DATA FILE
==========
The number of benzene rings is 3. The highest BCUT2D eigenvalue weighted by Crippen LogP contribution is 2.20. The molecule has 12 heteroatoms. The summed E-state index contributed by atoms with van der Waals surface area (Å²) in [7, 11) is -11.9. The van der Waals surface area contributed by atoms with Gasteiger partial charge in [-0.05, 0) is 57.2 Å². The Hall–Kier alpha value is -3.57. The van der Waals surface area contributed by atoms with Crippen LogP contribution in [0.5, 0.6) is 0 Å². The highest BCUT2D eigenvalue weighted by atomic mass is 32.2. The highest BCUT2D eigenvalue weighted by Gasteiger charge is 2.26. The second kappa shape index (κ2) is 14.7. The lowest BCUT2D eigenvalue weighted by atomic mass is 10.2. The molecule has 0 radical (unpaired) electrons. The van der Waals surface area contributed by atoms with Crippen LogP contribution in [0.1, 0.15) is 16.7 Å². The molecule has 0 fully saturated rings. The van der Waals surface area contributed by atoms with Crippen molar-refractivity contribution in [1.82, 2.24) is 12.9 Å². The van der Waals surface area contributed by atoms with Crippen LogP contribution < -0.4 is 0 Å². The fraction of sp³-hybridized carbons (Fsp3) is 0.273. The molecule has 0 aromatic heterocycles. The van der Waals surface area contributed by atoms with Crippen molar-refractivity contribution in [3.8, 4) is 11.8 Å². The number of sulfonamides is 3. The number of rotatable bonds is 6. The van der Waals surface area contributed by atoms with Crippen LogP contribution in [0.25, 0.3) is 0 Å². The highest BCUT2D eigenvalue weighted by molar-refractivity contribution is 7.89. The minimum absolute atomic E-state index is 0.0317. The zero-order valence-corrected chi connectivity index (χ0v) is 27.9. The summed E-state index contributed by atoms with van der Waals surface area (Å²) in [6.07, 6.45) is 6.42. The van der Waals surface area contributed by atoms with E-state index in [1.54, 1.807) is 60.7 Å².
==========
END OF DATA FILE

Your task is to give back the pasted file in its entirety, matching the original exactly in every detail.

The number of benzene rings is 3. The highest BCUT2D eigenvalue weighted by Crippen LogP contribution is 2.20. The molecule has 12 heteroatoms. The summed E-state index contributed by atoms with van der Waals surface area (Å²) in [7, 11) is -11.9. The van der Waals surface area contributed by atoms with Gasteiger partial charge in [-0.05, 0) is 57.2 Å². The Hall–Kier alpha value is -3.57. The van der Waals surface area contributed by atoms with Crippen LogP contribution in [0.5, 0.6) is 0 Å². The highest BCUT2D eigenvalue weighted by atomic mass is 32.2. The highest BCUT2D eigenvalue weighted by Gasteiger charge is 2.26. The second kappa shape index (κ2) is 14.7. The lowest BCUT2D eigenvalue weighted by atomic mass is 10.2. The molecule has 0 radical (unpaired) electrons. The van der Waals surface area contributed by atoms with Crippen LogP contribution in [0.1, 0.15) is 16.7 Å². The molecule has 0 fully saturated rings. The van der Waals surface area contributed by atoms with Crippen molar-refractivity contribution in [1.82, 2.24) is 12.9 Å². The van der Waals surface area contributed by atoms with Crippen LogP contribution < -0.4 is 0 Å². The fraction of sp³-hybridized carbons (Fsp3) is 0.273. The molecule has 0 aromatic heterocycles. The van der Waals surface area contributed by atoms with Crippen molar-refractivity contribution in [3.8, 4) is 11.8 Å². The number of sulfonamides is 3. The number of rotatable bonds is 6. The van der Waals surface area contributed by atoms with Crippen LogP contribution in [0.25, 0.3) is 0 Å². The highest BCUT2D eigenvalue weighted by molar-refractivity contribution is 7.89. The minimum absolute atomic E-state index is 0.0317. The zero-order valence-corrected chi connectivity index (χ0v) is 27.9. The summed E-state index contributed by atoms with van der Waals surface area (Å²) in [6.07, 6.45) is 6.42. The van der Waals surface area contributed by atoms with E-state index in [1.54, 1.807) is 60.7 Å².